And if that all weren't enough, we have the Daleks to look forward to next Saturday night. * faints from excitement *

Lysistrata at the Lyric Theatre, Belfast

I went to see this on Saturday evening with my colleague, John Curran, our three MA students and one of their boyfriends. It was OK, but I think I've been rather spoiled by the stunning tragedies put on by the Actors of Dionysus, not to mention a bright and breezy student adaptation of the Birds which I saw while at Oxford, and which had translated all the references to contemporary Athens into references to modern-day Oxford instead. While AoD's tragedies are innovative, fresh adaptations, which offer profound contemporary relevance and stunning choreography and manage to strike at the very core of one's emotional being, and the Oxford Birds at least drew on the real experiences of its cast and crew, Saturday's Lysistrata was merely... average.

A pity, because Aristophanes' writing at the time was incredibly bold and topical, and of course there is plenty of local significance that could have been drawn out of a play between two warring communities whose women decide to draw the conflict to an end themselves by holding a sex strike. But the attempts made to do so were half-hearted, the translation sounded suspiciously to me like what I remember of the Penguin one, and many of the lines came across as simply being spoken: not meant. This will probably sound like the most snobbish thing I've ever said, but it felt... provincial.

Still, it was nice to go out with our students, and I'm sure we did much to promote intra-departmental bonding in the process. And I enjoyed some very nice pan-fried duck with a summer fruits sauce in a bistro where we ate before the performance. So by no means a wasted evening.

strange_complex: (Default)
For non-locals: Belfast is about to begin celebrating its yearly Arts Festival, which I'm told is second only in scale to the Edinburgh Festival in the UK.

For locals: below are the events I have already bought tickets to. Some I am attending with a very nice young lady named Cath; some I am thus far going to alone. So if anyone likes the sound of any of them and wants to accompany me (I'm sure Cath would be happy to meet you too), they'd be very welcome. All tickets can be bought on the festival website, unless otherwise noted.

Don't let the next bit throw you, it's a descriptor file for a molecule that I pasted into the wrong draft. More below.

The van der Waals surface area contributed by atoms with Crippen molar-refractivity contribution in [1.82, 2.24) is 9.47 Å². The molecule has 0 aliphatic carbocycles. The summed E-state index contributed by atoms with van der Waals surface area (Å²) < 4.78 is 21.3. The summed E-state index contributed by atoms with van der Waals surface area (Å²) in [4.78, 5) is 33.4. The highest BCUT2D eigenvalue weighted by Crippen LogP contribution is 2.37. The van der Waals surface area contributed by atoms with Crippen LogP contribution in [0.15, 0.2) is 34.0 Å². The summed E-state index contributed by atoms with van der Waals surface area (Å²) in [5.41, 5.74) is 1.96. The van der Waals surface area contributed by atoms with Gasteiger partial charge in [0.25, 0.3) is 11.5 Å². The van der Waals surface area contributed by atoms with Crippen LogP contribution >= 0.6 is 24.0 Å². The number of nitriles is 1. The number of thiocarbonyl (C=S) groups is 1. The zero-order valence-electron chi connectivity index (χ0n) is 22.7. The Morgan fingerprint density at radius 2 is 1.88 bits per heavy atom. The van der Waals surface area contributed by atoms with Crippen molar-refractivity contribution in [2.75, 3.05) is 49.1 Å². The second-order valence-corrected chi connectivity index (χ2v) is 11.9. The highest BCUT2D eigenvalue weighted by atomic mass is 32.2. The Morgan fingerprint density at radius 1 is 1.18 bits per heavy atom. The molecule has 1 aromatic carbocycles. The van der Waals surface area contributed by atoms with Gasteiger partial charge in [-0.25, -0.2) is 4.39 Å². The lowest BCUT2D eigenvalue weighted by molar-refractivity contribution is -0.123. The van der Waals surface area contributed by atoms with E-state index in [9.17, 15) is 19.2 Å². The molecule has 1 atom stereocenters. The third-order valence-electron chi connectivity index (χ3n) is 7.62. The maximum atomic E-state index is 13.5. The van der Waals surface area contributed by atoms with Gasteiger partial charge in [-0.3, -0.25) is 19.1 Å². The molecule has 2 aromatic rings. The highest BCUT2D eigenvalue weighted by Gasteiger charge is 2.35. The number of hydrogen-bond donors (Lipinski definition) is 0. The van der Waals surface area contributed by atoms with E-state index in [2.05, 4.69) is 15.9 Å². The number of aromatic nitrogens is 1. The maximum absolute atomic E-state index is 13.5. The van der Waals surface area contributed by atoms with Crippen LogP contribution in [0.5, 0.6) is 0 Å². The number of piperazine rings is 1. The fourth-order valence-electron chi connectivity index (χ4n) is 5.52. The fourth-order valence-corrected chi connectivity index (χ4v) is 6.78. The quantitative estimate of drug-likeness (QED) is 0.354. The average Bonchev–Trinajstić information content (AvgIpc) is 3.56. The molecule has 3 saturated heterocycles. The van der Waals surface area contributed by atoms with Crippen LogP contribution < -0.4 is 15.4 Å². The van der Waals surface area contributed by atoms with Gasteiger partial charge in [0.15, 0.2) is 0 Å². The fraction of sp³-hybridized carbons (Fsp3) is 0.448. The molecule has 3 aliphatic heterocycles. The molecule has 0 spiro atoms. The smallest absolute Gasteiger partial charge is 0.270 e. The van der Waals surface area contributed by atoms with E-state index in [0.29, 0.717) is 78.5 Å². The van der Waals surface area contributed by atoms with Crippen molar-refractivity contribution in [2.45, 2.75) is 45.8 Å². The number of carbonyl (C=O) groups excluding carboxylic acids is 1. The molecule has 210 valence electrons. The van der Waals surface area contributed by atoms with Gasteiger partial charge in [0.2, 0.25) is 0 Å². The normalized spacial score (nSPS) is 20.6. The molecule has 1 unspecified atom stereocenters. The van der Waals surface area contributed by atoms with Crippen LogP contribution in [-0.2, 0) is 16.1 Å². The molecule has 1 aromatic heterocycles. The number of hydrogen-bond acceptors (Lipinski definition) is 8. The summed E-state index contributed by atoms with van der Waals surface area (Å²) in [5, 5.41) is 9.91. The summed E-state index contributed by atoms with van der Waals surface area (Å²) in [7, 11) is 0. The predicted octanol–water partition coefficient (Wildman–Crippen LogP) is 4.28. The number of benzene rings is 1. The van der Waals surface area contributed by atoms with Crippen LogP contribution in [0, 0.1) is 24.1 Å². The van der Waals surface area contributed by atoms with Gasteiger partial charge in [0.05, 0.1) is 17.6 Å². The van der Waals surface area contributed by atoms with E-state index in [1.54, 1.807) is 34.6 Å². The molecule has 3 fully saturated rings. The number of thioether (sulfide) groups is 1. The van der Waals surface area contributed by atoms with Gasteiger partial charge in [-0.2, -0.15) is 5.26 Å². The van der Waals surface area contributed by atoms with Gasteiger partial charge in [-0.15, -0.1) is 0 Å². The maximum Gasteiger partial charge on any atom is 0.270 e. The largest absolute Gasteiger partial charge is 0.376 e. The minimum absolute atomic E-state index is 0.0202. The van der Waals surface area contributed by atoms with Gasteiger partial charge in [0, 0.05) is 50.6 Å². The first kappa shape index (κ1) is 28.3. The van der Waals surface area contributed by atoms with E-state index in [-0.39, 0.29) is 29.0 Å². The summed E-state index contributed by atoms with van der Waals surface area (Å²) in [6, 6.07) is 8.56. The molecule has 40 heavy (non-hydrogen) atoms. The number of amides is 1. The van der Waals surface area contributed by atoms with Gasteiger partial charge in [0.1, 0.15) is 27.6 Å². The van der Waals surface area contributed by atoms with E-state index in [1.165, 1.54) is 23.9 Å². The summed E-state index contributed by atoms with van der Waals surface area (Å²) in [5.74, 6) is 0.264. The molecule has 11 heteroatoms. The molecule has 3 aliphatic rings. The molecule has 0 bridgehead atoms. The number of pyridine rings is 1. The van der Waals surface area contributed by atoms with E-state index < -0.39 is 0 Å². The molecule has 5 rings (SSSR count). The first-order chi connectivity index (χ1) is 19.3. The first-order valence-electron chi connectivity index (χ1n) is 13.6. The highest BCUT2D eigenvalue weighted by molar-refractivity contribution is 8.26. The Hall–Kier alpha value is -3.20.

Friday 22nd October: Gluck's baroque opera, Iphigenie en Tauride, performed by the Welsh National Opera at the Grand Opera House. Kick-off 7:30pm. I'm also going to the free pre-show talk at 6:15 in Grosvenor House, Glengall Street. Tickets direct from the Grand Opera House (02890 241 919).

Sunday 24th October: Kate Rusby at the Lyric Theatre, 7:30pm. Apparently, she sings 'folk music for people who don't like folk music', and is both talented and innovative. (I'm mainly going to this one because Cath wants to). Tickets theoretically available on the web-site, but it kept messing itself up when I tried to order them, so in the end I phoned the Lyric Theatre instead (02890 385 685).

Saturday 30th October: John Carpenter's The Thing at the Queen's Film Theatre, 10:30 pm (late showing).

Sunday 31st October (Halloweeeeeen!): The Nightmare Before Christmas at the QFT, 3pm. Theatre of Blood at the QFT, 7pm. Ed Wood at the QFT, 9pm.

Wednesday 3rd November: A play entitled Alladeen at BBC Blackstaff. Surreal multi-media performance about Indian call centres, wish fulfilment and popular culture, it sez 'ere (festival brochure...). Kick-off, 7:30pm.

Saturday 6th November: 'Songs of the Spirit' at the Clonard Monastery (no, really), 7:30pm. Haunting choral music by candlelight, including Tavener, Rachmaninov, Brucker and some unattributed spirituals.

Crumbs! I have managed to spread those out fairly evenly... but still, I hope I actually have time to fit in going to them between all my lectures. :S